Nutritionists say effective diets are those that restrict weight loss to a steady one to three pounds a week. A pound of fat has 3,500 calories. If you consume 500 fewer calories a day than your body is using, you’ll lose one pound a week.
Of course, one pound a week does not sound like a dramatic weight loss. That’s why so many people turn to crash diets and fad diets. They want quicker weight loss results.
The problem with crash diets, though, is that they involve such severe calorie restrictions your body goes into starvation mode. When you resume eating normally again, your body will store the calories you consume as fat. You will gain back all the weight you lost and then some.
Slow and steady wins the race. A slower weight loss is not only easier to sustain, it also maintains more of the elasticity of your skin. You’ll end up with fewer stretch marks.
Diet Tips That Really Work
1. Keep serving sizes small. Dieting involves switching to new and healthier foods for many people. You need to remember, however, that if you eat too much of a healthy food, you will gain weight.
Portion control is an essential part of an effective diet. Nutritionists give the following guidelines:
• A healthy serving of meat should be the size of a playing card.
• A serving of potatoes, rice, pasta or other starchy foods should be the size of half a baseball.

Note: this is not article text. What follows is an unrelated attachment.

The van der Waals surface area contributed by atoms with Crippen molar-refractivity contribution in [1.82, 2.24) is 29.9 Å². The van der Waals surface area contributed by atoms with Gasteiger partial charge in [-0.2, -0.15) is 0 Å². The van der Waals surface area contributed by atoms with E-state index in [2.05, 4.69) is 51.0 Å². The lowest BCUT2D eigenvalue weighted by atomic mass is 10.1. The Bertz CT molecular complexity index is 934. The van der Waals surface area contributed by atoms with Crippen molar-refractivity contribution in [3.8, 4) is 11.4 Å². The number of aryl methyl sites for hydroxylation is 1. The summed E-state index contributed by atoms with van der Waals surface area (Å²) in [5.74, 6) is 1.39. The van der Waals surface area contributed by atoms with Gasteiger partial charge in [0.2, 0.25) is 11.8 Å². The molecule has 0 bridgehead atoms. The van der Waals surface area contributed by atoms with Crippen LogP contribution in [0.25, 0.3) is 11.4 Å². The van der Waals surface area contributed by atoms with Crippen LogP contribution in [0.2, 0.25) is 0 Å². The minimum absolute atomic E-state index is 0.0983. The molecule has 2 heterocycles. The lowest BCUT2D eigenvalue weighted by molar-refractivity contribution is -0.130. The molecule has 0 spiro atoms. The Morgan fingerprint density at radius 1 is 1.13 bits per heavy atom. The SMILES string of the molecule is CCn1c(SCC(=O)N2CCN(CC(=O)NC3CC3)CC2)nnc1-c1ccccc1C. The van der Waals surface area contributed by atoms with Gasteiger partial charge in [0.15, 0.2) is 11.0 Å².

• A serving of cheese should be the size of four dice.
2. Calorie counting is important. In the end, weight loss is just a simple math equation:
(Calories you eat) +/- (calories you use) = weight gain/weight loss.
Keep a food journal before you start your diet. People often forget to count the snacks they nibble on throughout the day, but those calories can really add up. If you get in the habit of writing down what you eat, though, those munchies won’t fall through the cracks.
Write down everything you eat, and how many calories those foods contain. This will help you determine how many calories it takes to keep your weight at a steady state.
There are many resources for calorie counting, including booklets that list calories per ounce and apps for mobile phones. Food scales are relatively inexpensive, and will help you monitor portion sizes of the foods you eat.
You will begin losing weight consistently when you use more calories than you consume on a daily basis.
3. Stay active. Staying active does not necessarily mean exercising, although most medical experts recommend combining diet with exercise for optimal weight loss. Household activities like folding laundry and moving furniture will use up calories. Staying active also keeps you off the couch where you’re more likely to crave tasty treats because you’re bored.
4. Keep your goals realistic. Is your life going to change dramatically after you lose 25 pounds? In most cases, the answer to that question is, “No.” You will be thinner, though, and that will make you proud of yourself.